- Cho, C. G., Kim, Y. Y., Feo, L., & Hui, D. (2012). Cyclic responses of reinforced concrete composite columns strengthened in the plastic hinge region by HPFRC mortar. Composite Structures, 94, 2246–2253.View ArticleGoogle Scholar
- Choi, W. C., Yun, H. D., Cho, C. G., & Feo, L. (2014). Attempts to apply high performance fiber-reinforced cement composite (HPFRCC) to infrastructures in South Korea. Composite Structures, 109, 211–223.View ArticleGoogle Scholar
- De Hanai, J. B., & Holanda, K. M. A. (2008). Similarities between punching and shear strength of steel fiber reinforced concrete (SFRC) slabs and beams. IBRACON, 1, 1–16.View ArticleGoogle Scholar
- Dinh, N. H., Choi, K. K., & Kim, H. S. (2016). Mechanical properties and modeling of amorphous metallic fiber reinforced concrete in compression. International Journal of Concrete Structures and Materials, 10(2), 221–236.View ArticleGoogle Scholar
- Fischer, G., & Li, V. C. (2003). Design of engineered cementitious composites (ECC) for processing and workability requirement. Portland, Proceedings of BMC, 7, 29–36.Google Scholar
- Kim, J. K., Kim, J. S., Ha, G. J., & Kim, Y. Y. (2007). Tensile and fiber dispersion performance of ECC (engineered cementitious composites) produced with ground granulated blast furnace slag. Cement and Concrete Research, 37(7), 1096–1105.View ArticleGoogle Scholar
- Kim, Y. Y., Lee, B. Y., Bang, J. W., Han, B. C., Feo, L., & Cho, C. G. (2014). Flexural performance of reinforced concrete beams strengthened with strain-hardening cementitious composite and high strength reinforcing steel bar. Composites: Part B, 56, 512–519.View ArticleGoogle Scholar
- Kim, D. J., Naaman, A. E., & El-Tawil, S. (2009). High performance fiber reinforced cement composites with innovative slip hardening twisted steel fibers. International Journal of Concrete Structures and Materials, 3(2), 119–126.View ArticleGoogle Scholar
- KS F 2402. (2007). Method of test for slump of concrete, Korea Standard Association.Google Scholar
- Lee, B. Y., Cho, C. G., Lim, H. J., Song, J. K., Yang, K. H., & Li, V. C. (2012). Strain hardening fiber reinforced alkali-activated mortar—A feasibility study. Construction and Building Materials, 37, 15–20.View ArticleGoogle Scholar
- Li, V. C., Mishra, D. K., & Wu, C. (1995). Matrix design for pseudo strain-hardening fiber reinforced cementitious composites. Materials and Structures, 28(183), 586–595.View ArticleGoogle Scholar
- Lim, W. Y., & Hong, S. G. (2016). Shear tests for ultra-high performance fiber reinforced concrete (UHPFRC) beams with shear reinforcement. International Journal of Concrete Structures and Materials, 10(2), 177–188.View ArticleGoogle Scholar
- Lu, L., Tadepalli, P. R., Mo, Y. L., & Hsu, T. T. C. (2016). Simulation of prestressed steel fiber concrete beams subjected to shear. International Journal of Concrete Structures and Materials, 10(3), 297–306.View ArticleGoogle Scholar
- Mattock, A. H., & Hawkins, N. M. (1972). Shear transfer in reinforced concrete—Recent research. PCI Journal, 17(2), 55–75.View ArticleGoogle Scholar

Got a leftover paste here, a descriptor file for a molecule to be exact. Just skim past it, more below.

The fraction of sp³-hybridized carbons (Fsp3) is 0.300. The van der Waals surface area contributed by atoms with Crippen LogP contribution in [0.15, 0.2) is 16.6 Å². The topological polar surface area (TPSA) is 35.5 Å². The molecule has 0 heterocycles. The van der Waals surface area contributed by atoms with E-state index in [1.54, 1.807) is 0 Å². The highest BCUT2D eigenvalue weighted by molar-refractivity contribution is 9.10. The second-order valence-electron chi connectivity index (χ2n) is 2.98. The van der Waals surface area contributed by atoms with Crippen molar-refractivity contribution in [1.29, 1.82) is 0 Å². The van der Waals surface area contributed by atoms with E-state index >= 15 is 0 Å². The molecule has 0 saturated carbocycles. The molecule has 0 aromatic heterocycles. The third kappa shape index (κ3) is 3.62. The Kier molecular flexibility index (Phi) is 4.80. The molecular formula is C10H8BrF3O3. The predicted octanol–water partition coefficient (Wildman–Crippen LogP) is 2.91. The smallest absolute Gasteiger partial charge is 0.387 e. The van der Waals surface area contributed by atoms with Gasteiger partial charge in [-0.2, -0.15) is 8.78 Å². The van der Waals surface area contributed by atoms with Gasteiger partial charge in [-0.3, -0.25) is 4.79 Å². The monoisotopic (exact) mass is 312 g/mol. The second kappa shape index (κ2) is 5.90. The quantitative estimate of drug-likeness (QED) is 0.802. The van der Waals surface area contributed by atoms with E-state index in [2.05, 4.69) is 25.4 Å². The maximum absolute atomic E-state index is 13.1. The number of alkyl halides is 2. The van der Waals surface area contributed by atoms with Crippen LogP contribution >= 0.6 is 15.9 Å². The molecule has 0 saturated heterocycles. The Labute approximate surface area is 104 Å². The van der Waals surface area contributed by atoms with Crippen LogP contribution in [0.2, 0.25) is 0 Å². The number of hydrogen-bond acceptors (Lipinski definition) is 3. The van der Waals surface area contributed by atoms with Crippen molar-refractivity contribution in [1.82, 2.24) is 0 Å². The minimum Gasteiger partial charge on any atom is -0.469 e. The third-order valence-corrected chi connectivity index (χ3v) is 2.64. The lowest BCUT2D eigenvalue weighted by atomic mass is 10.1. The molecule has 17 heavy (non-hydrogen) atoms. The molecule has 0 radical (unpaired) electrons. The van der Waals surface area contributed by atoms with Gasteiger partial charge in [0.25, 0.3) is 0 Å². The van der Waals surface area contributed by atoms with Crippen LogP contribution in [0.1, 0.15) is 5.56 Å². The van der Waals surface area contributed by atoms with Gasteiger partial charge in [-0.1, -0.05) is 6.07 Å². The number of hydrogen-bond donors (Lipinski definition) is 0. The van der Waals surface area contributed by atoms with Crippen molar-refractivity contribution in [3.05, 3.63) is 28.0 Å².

- Morga, D.R., Heere, R., McAskill, N., & Chan, C. (1999). Comparative evaluation of systemductility of mesh and fibre reinforced shotcretes. In: Engineering foundation, New York sponsored conference shotcrete for underground support VIII campus do Jordao (pp. 1–23), Brazil.Google Scholar
- Narayanan, R., & Darwish, I. Y. S. (1987). Use of steel fibers as shear reinforcement. American Concrete Institute, 84, 216–227.Google Scholar
- Özcan, D. M., Bayraktar, A., Sahin, A., Haktanir, T., & Türker, T. (2009). Experimental and finite element analysis on the steel fiber-reinforced concrete(SFRC) beams ultimate behavior. Construction and Building Materials, 23(2), 1064–1077.View ArticleGoogle Scholar
- Özgür, E., & Khaled, M. (2009). Effects of limestone crusher dust and steel fibers on concrete. Construction and Building Materials, 23(2), 981–988.View ArticleGoogle Scholar
- Redon, C., & Chermant, J. L. (1999). Damage mechanics applied to concrete reinforced with amorphous cast iron fibers, concrete subjected to compression. Cement & Concrete Composites, 21(3), 197–204.View ArticleGoogle Scholar
- Seo, Y. S. (2006). Materials for machine (pp. 359–361), Gijeon.Google Scholar
- Shah, S. P. (1980). Static and fatigue properties of concrete beams reinforced with continuous bars with fibers. American Concrete Institute, 77, 36–43.Google Scholar
- Won, J. P., Hong, B. T., Choi, T. J., Lee, S. J., & Kang, J. W. (2012). Flexural behavior of amorphous micro-steel fibre-reinforced cement composites. Composite Structures, 94, 1443–1449.View ArticleGoogle Scholar
- Won, J. P., Hong, B. T., Lee, S. J., & Choi, S. J. (2013). Bonding properties of amorphous micro-steel fibre-reinforced cementitious composites. Composite Structures, 102, 101–109.View ArticleGoogle Scholar
- Yoo, D. Y., & Banthia, N. (2017). Experimental and numerical analysis of the flexural response of amorphous metallic fiber reinforced concrete. Materials and Structures, 50(1), 64–77.View ArticleGoogle Scholar
- Yoo, D. Y., Banthia, N., Yang, J. M., & Yoon, Y. S. (2016). Size effect in normal- and high- strength amorphous metallic and steel fiber reinforced concrete beams. Construction and Building Materials, 121, 676–685.View ArticleGoogle Scholar
- Yoo, D. Y., & Yoon, Y. S. (2016). A review on structural behavior, design, and application of ultra-high-performance fiber-reinforced concrete. International Journal of Concrete Structures and Materials, 10(2), 125–142.View ArticleGoogle Scholar